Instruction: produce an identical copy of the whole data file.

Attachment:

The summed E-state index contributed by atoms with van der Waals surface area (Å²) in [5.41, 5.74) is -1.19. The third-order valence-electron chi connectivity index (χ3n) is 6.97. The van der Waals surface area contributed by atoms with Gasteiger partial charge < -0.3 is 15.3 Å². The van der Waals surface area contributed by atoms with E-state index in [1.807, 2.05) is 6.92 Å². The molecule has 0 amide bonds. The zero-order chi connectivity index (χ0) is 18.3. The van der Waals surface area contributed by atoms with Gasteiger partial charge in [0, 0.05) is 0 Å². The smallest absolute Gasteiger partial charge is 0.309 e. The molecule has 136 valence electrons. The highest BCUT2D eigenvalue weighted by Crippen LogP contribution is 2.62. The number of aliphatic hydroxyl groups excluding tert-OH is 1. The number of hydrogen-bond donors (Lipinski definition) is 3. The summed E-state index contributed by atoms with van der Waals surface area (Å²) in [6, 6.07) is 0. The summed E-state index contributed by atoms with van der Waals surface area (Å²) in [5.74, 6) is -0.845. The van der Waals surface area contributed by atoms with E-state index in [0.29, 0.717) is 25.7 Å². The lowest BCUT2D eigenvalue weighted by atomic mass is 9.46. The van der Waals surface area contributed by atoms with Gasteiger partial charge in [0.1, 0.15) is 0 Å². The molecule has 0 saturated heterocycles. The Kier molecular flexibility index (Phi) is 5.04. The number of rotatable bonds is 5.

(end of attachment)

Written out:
The summed E-state index contributed by atoms with van der Waals surface area (Å²) in [5.41, 5.74) is -1.19. The third-order valence-electron chi connectivity index (χ3n) is 6.97. The van der Waals surface area contributed by atoms with Gasteiger partial charge < -0.3 is 15.3 Å². The van der Waals surface area contributed by atoms with E-state index in [1.807, 2.05) is 6.92 Å². The molecule has 0 amide bonds. The zero-order chi connectivity index (χ0) is 18.3. The van der Waals surface area contributed by atoms with Gasteiger partial charge in [0, 0.05) is 0 Å². The smallest absolute Gasteiger partial charge is 0.309 e. The molecule has 136 valence electrons. The highest BCUT2D eigenvalue weighted by Crippen LogP contribution is 2.62. The number of aliphatic hydroxyl groups excluding tert-OH is 1. The number of hydrogen-bond donors (Lipinski definition) is 3. The summed E-state index contributed by atoms with van der Waals surface area (Å²) in [6, 6.07) is 0. The summed E-state index contributed by atoms with van der Waals surface area (Å²) in [5.74, 6) is -0.845. The van der Waals surface area contributed by atoms with E-state index in [0.29, 0.717) is 25.7 Å². The lowest BCUT2D eigenvalue weighted by atomic mass is 9.46. The van der Waals surface area contributed by atoms with Gasteiger partial charge in [0.1, 0.15) is 0 Å². The molecule has 0 saturated heterocycles. The Kier molecular flexibility index (Phi) is 5.04. The number of rotatable bonds is 5.